On Writing and the Expectations of Women.

There are people who write on a regular basis. I want to know their secret. Do they plan their posts out and schedule them, or do they write them as they go along? It’s always interesting to me that people can write long interesting posts on the fly and make it look like they knew what they were going to write the whole time. I’m jealous of those kinds of people.

The big advice that I know is to never force a topic. It doesn’t matter how trendy the topic is or how much I want to write about that particular topic, if I’m not feeling the topic, then it’s not going to come out on the page. I’ve tried to structure ideas like an essay but it always falls to pieces. Kinda like politics. (I should be sorry about that last line, but I’m not.)

There’s a topic that I’ve been wanting to write about for a long time, but it’s so abstract that I don’t think it will ever come to fruition. The premise of the topic is “the expectation of women.” It seems like we grow up as a society with certain stereotypes and expectations and as we grow older, they mostly solidify or evolve into other predictable expectations. For example, the popular girls seem to run around with the same people and have the same “basic” interests and crafty things to sell. Perhaps I’m too stereotypical myself and only see the sides that have always been shown to me, but I don’t know. The perfect girls with the perfect life.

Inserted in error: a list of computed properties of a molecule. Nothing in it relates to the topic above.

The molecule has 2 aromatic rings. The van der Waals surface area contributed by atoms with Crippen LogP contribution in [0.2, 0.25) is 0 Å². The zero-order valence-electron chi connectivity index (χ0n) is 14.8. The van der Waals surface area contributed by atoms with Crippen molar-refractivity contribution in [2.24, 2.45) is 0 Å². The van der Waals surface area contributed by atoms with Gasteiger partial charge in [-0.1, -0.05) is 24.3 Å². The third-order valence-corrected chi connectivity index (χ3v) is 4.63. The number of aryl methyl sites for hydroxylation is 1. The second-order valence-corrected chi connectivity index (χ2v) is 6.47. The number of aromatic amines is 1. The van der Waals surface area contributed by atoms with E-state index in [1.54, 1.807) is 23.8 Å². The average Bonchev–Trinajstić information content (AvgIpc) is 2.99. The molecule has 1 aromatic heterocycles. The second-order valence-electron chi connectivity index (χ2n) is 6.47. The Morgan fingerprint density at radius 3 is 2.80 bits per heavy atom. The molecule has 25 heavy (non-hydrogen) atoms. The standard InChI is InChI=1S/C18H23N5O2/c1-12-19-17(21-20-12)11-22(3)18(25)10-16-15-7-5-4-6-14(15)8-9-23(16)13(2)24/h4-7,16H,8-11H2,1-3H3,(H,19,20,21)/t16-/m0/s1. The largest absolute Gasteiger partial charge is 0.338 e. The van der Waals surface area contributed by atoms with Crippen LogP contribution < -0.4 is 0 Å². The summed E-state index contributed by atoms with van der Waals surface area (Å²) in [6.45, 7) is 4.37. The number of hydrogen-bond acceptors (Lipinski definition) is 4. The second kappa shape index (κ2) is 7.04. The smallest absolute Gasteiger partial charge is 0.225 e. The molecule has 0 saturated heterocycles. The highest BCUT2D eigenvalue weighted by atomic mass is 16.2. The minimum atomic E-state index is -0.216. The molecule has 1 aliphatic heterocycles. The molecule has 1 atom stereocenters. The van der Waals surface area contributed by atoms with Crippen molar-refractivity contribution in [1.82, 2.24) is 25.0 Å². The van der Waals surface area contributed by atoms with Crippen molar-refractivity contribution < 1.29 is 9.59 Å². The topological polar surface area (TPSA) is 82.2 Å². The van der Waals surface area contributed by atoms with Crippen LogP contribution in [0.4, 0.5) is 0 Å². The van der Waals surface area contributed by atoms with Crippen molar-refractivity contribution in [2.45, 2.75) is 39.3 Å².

And then when you’re an adult, it seems like women are expected to get married, have kids, have the perfect house and if you’re really ambitious, have the perfect career. It seems that everything eventually cracks because you can’t keep everything up. Something falls by the wayside.

These are partial thoughts and ideas, of course. There may be people who disagree with my concepts. But maybe that’s the whole point: We only show one side of ourselves to the world outside, the side that everybody else to see and then we start feeling frustrated when we stereotype them. Perhaps if we become more authentic and truly let ourselves be ourselves and not just certain sides, then people like me won’t have to make those assumptions.

Am I odd? I don’t know. Will I make a whole post dedicated to meditating on the expectations of women? Probably not; I don’t have enough material to write about it. My fragments can only be just that: fragments.